Comment


                  #9
                  Good for you - ignore the negative sentiments here and go for it!

                  I would suggest that a student rental is a difficult place to start - high maintenance, 'naive' tenants' HMO licensing etc.

                  I would start with buying a house for yourself for the rest of your Uni days and rent rooms to friends. You will learn a lot from being a home owner. Then, if you still like property, buy a single-family let - this is the easiest part of the market IMO.

                  Start slowly and learn as you go. Have a look at the Property Hub website - lots of helpful advice there.

                  My kids owned their own home through Uni - although I set it up and ran it for them - it saved them a fortune in rent and made money from income & Capital Gains.

                  Good luck

                  Comment


                    #10
                    I wouldn't start with 2 houses. I'd get one, live in it, let out rooms and then consider what to do when your uni course is finished. Being a landlord can be very demanding. You have to deal with the tenant's problems, often late at night and sometimes throughout the night. There's loads of paperwork too .

                    You'd be looking at around £190k + for properties in Manchester's student zone (eg Fallowfield, Withenshawe), then you'd be trying to ensure they comply with legal requirements, finding tenants etc, and studying at the same time. It's going to be a lot to take on.

                    When you finish your course you might be working in a different part of the country and landlording at a distance is difficult, unless you put it under management.

                    Now isn't a good time to get into the landlord business. If I was you I'd be flipping properties instead.

                    Comment


                      #11
                      jpucng62,

                      Thank you very much, that's the reason why I'm considering on buying instead of renting because it's cheaper on the long run. Can I ask you whether it is better to take on a long term mortagage or a short-term mortgage for buy to lets? Because the mortgage that I currently have can be converted to a buy to let mortgage after 5 years.
                      thank you!🙂

                      Comment


                        #12
                        I always go for long term mortgages because there are costs of time & money in remortgaging that I would like to avoid! Mortgage rates are pretty low right now, so as long as you intend to keep the property long term I would go for a long fix of at least 5 yrs or a lifetime tracker if you can get a good one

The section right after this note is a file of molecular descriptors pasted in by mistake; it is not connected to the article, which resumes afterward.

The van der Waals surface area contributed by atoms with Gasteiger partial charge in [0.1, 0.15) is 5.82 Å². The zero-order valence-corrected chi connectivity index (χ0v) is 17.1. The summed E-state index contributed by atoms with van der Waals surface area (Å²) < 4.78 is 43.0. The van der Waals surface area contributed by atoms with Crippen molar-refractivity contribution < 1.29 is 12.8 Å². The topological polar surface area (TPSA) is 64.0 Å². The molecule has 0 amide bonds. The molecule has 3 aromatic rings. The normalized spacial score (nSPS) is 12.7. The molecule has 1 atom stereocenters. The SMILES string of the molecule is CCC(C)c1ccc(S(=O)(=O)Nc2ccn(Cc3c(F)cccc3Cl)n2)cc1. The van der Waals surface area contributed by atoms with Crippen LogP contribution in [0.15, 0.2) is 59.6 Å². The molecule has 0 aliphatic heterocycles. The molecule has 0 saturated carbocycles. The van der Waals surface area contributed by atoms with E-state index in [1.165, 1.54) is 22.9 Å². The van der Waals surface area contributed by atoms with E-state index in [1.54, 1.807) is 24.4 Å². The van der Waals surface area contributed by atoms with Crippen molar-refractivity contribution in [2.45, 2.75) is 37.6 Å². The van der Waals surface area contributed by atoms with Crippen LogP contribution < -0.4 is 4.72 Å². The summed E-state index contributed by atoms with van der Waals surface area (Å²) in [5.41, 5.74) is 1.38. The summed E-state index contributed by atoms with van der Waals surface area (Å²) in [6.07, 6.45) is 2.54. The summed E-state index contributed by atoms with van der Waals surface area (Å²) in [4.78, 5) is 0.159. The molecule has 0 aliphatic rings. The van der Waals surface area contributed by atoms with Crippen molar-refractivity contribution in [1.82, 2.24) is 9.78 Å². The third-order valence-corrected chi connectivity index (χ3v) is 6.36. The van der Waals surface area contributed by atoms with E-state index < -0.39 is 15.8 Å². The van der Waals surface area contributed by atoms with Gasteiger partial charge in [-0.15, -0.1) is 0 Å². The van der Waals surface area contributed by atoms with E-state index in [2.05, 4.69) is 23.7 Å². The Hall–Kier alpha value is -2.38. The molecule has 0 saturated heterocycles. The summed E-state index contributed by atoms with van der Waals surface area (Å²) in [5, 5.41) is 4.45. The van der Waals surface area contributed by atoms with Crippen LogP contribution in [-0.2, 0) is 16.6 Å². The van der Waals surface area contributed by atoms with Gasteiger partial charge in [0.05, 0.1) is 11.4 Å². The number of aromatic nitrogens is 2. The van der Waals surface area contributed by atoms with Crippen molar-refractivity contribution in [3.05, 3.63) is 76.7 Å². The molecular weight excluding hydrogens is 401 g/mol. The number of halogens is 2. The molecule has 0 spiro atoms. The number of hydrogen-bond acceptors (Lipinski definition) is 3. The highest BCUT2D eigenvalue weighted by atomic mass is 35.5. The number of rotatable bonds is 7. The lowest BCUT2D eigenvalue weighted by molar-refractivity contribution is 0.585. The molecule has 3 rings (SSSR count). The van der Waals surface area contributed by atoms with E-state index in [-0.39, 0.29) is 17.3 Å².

Comment


                          #13
                          What lies behind the decision to invest in property and become a landlord.
                          It's an odd choice of business for a younger person.

                          How you structure your business (personal or company ownership) can make a significant difference.

                          I would look at training from the NRLA - do not look at training from anyone else, particularly those who sell seminars online.
                          When I post, I am expressing an opinion - feel free to disagree, I have been wrong before.
                          Please don't act on my suggestions without checking with a grown-up (ideally some kind of expert).

                          Comment


                            #14
                            As said look at the NRLA for training before you part with one penny - In terms of negative comments on the forum, i would look at them as constructive, they are pointing out what the issues are right now, in the last few years the PRS has changed beyond recognition and there are many LL's out there who would be out of the market right now if they could, just fully understand what you are getting into by taking your time on this. The BTL market was the obvious place to go back in the day, not so much now, so take on board what others are saying, it has been good for me but in the next 5 or so years i will be selling up as the EPC C changes come in, do not just look at how it is now, look at what is coming down the line. All the best what ever you decide.

                            Comment


                              #15
                              jpkeates,

                              I'll be honest, the reason why I decided to invest in the property market is that I see a lot of potential in property and that it is a somewhat stable sector to invest in despite the current scapegoating of landlords by the government and God knows what disastrous future policies that they will enact. Although it might sounds deeply immoral but given the current economic climate, I expect that the job market would become even more unstable thus more people would opt to rent(in cities and suburbia) so I want to invest in that sector whilst I'm young and have the capital to do so.

                              currently I wish to keep my business as private ownership but I may contact property management companies in the future if I decided to study a pHD etc...

                              I'll definitely consider signing up for NRLA for training!
                              thank you very much!

                              Comment